• CLPA Staff

DC Council Unanimously Passes Emergency Police and Justice Reform Measure

Updated: Mar 10, 2021


Recently the DC Council took an unprecidented step in address polict and justive reform by passing emergency legislation in to address some of the cities most hot buttom social justice topics. It should be noted that this is law is not a perminant and did not have a hearing to the dismay of many of the measures detractors but it is in effect. Emergency legislation or "temporary legislation" such as this requires two votes, and is in effect for 225 days. Like permanent legislation in the District, this bill must passively lay over before Congress as well.


In response to the passage of this bill the council made this statement:


"Given the urgent need, and intense public demand for action, emergency legislation was the appropriate first step. The absence of a hearing on the topic was mitigated by the fact that most if not all of the reforms included in the bill had either previously been discussed at length in the past on the Judiciary Committee level, and/or they were best practices borrowed from other municipalities. Regardless, when the permanent legislation comes up for consideration, there will be extensive opportunity for all those concerned, from the police to the public, to speak out on all details of the bill."


As passed the emergency bill:

  • Bans chokeholds and neck restraints by police and special police

  • Requires the release, within 72 hours, of body-worn camera footage after any officer-involved death or serious use of force, requires release of footage from past shootings, and bans officers from reviewing it prior to drafting crime reports

  • Prohibits use of tear gas, pepper spray, riot gear, rubber bullets and stun grenades by MPD (or federal police while on non-federal land) in response to First Amendment protests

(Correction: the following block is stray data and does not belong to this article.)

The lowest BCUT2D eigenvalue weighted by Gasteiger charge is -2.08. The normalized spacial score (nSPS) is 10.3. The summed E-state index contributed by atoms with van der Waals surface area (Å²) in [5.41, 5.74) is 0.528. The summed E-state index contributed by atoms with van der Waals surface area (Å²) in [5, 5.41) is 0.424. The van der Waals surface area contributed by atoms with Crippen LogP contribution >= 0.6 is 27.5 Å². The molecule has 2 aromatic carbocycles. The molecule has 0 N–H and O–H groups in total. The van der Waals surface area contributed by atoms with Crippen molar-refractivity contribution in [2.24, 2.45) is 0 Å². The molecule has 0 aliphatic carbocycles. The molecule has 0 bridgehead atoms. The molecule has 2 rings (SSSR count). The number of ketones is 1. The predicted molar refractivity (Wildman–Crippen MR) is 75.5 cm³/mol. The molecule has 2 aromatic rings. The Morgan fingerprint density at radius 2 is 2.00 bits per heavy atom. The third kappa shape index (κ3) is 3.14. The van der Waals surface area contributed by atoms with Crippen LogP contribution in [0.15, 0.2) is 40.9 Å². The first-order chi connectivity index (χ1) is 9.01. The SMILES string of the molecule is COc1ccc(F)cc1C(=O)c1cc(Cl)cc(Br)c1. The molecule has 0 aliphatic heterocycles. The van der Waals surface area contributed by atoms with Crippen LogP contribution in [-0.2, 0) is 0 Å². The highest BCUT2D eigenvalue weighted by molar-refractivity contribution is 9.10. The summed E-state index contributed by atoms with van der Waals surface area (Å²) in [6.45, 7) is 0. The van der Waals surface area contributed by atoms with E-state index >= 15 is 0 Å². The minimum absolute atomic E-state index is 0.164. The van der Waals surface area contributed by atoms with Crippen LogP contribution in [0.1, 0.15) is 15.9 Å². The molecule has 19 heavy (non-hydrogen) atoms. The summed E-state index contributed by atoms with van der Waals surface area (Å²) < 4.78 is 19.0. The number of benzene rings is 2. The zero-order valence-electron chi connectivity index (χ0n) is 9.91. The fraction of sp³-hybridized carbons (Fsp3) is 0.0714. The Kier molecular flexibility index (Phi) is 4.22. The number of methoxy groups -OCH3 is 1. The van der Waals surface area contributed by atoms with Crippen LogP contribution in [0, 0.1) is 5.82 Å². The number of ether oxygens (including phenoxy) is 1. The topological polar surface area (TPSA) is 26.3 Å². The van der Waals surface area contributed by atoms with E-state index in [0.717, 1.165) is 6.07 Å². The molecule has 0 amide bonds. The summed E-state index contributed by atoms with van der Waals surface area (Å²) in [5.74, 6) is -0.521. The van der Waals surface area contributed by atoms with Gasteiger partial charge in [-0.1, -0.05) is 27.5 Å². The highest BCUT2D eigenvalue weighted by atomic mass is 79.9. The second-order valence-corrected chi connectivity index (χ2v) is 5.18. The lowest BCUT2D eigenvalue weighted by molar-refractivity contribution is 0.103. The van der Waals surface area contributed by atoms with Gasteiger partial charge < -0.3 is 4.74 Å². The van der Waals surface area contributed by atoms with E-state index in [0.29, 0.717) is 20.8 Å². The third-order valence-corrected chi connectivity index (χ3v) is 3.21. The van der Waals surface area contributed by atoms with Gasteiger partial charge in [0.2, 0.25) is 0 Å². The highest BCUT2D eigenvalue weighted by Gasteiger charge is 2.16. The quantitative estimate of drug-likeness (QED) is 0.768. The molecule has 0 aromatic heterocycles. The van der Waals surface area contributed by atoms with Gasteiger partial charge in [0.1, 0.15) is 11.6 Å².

• Bans the hiring of officers fired for (or who resigned facing charges of) police misconduct or other serious disciplinary measures

  • Modifies the composition of the Police Complaints Board, moving from a five-member board with one Metropolitan Police Department representative, to a nine-member board with one member from each Ward, plus an at-large member, and no police representatives

  • Repeals the District’s mask ban legislation

  • Creates a 20-member Police Reform Commission

  • Requires that all MPD personnel working at a First Amendment protest wear identification indicating they are with local (as opposed to federal) law enforcement

  • Ensures the right to a jury trial in cases where assaulting a police officer is alleged

  • Limits and details what constitutes unlawful police use of force, and how it will be dealt with

  • Bans MPD from purchasing military equipment from the federal government

  • Requires the Department of Corrections to provide voter registration forms, voter guides, and absentee ballots to everyone in the Department’s care

  • Requires the Department of Corrections to conduct a weekly review of all those in its care to determine who might be ready to transition to home confinement

  • Clarifies that collective bargaining agreements cannot be used to shield employees from accountability and discipline

  • Requires additional training of officers on topics including racism and white supremacy


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